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The Column of Lasting Insignificance was a more-or-less weekly column appearing online and which ran from mid-2006 until early 2018. While the content is taken from news of the time, John considered the insights evoked in the column to be timeless.

The project of representing the column here is ongoing. Contributions to support the project are greatly appreciated.


The Column of Lasting Insignificance: July 15, 2006


WHY CONDI GOING INTO LABOR was one of the winning headlines submitted by a reader in a New Statesman competition asking how various London tabloids might deal with a (spurious) announcement that, after accompanying Labor’s Foreign Minister on a European goodwill tour, Condoleeza Rice was pregnant.

VP DICK CHENEY’S 39-year-old daughter Elizabeth fills “an enormously powerful post… for which she is uniquely unqualified” charges The American Prospect which claims she “has not shied away from throwing her weight around”. Her “tongue-twisting” title — principle deputy assistant secretary of state for Near Eastern Affairs and coordinator for broader Middle East and North African initiatives — has had a “sobering effect” on the department’s Arabists, says the magazine, many of whom found it intimidating. On her frequent trips to the Middle East, about which she was accused of knowing very little, she was said to have imperiously violated protocol by insisting on seeing heads of state without being accompanied by the American ambassador.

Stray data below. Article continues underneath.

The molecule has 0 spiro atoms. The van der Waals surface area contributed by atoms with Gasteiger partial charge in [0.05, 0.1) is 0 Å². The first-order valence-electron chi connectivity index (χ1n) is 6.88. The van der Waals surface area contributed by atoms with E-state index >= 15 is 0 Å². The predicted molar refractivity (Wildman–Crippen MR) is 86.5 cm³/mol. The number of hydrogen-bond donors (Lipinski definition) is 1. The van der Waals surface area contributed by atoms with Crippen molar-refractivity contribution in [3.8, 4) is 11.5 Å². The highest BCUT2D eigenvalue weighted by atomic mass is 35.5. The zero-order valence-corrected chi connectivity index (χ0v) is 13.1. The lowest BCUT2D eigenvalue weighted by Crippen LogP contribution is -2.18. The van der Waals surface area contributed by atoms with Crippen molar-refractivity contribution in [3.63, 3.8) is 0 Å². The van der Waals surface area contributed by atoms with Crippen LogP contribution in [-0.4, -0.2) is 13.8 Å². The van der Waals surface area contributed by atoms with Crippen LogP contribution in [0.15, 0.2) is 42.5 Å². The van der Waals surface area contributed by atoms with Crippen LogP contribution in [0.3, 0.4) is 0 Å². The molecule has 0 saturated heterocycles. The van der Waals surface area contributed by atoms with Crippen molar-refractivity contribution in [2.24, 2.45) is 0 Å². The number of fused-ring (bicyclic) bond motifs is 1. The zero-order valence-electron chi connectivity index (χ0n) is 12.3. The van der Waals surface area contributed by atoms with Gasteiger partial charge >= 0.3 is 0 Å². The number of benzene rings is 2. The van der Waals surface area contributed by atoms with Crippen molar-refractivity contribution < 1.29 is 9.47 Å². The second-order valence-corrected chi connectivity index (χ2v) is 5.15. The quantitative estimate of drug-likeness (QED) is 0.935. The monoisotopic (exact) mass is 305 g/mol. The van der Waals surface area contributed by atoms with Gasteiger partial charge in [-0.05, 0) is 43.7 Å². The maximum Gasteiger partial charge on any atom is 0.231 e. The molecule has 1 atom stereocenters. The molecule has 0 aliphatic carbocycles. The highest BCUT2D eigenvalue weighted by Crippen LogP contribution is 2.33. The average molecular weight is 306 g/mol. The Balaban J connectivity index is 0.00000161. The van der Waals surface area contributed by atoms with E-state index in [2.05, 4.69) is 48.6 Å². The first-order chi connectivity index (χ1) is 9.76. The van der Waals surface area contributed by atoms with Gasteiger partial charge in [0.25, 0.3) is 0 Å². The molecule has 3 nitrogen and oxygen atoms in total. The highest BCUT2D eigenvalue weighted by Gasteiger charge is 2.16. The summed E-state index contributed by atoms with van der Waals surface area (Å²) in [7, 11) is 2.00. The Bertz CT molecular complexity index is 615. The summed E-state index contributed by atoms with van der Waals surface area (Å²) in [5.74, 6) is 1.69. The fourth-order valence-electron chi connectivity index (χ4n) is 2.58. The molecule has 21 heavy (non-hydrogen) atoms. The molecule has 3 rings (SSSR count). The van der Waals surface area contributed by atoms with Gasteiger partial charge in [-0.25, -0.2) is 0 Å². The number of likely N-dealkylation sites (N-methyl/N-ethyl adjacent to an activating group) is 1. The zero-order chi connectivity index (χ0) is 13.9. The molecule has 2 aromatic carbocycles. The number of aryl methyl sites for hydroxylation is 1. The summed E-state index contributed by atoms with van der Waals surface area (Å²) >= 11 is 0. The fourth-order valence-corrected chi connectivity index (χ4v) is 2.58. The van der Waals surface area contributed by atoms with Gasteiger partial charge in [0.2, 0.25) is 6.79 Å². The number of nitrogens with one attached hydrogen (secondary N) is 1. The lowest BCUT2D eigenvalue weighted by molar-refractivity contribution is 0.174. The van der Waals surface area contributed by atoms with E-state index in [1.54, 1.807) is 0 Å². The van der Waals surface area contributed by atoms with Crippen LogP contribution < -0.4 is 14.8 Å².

AN UNLIKELY HEADLINE in Scientific American, THE PROSTITUTES’ UNION prefaces the story about Delhi’s public health advocate Smarajit Jana who persuaded a growing collective of hookers, now numbering 60,000 — pledged to condom use; lobbied police to stop raiding brothels; converted gangsters to the cause and persuaded brothel owners that safe sex was in their interests. “In their eyes (the prostitutes) this man who reached down to help them up,” says the mag, “wears the halo of a modern-day savior”.

DESPITE THE FACT that the right wing has demonized the word even more than it has with “liberals”, what the left needs is more socialism declares Ronald Aronson. “The socialists’ standard of fairness, democracy, equality, and justice is as much a part of daily life as are capitalism’s values of privilege, unequal rewards of power,” he writes in the Nation. “We need not be timid about naming this ‘socialism’. What else is it? What a new progressive movement needs can be simply stated: more socialism.”

THE STUBBORN OPPOSITION of the Greens to technology and particularly nuclear power has made them” part of the problem rather than the solution says John Gray. “Nuclear power has risks, not least of terrorist attack”, he writes in Britain’s New Statesman, “but it is vastly less harmful to the planetary equilibrium than the continued reliance on fossil fuels that is the realistic alternative”. By 2050, what the UN estimates will be a human population of nine billion will be even more dependent on fossil fuels and without a smaller population, there will be no solution to the environmental crisis. “Greens shy away from these facts” Gray declares, “insist(ing) that climate change and conflict over natural resources can be avoided by adopting a low-tech lifestyle. But organic farms and windmills cannot stop the destruction of the natural world, or support the present human population”.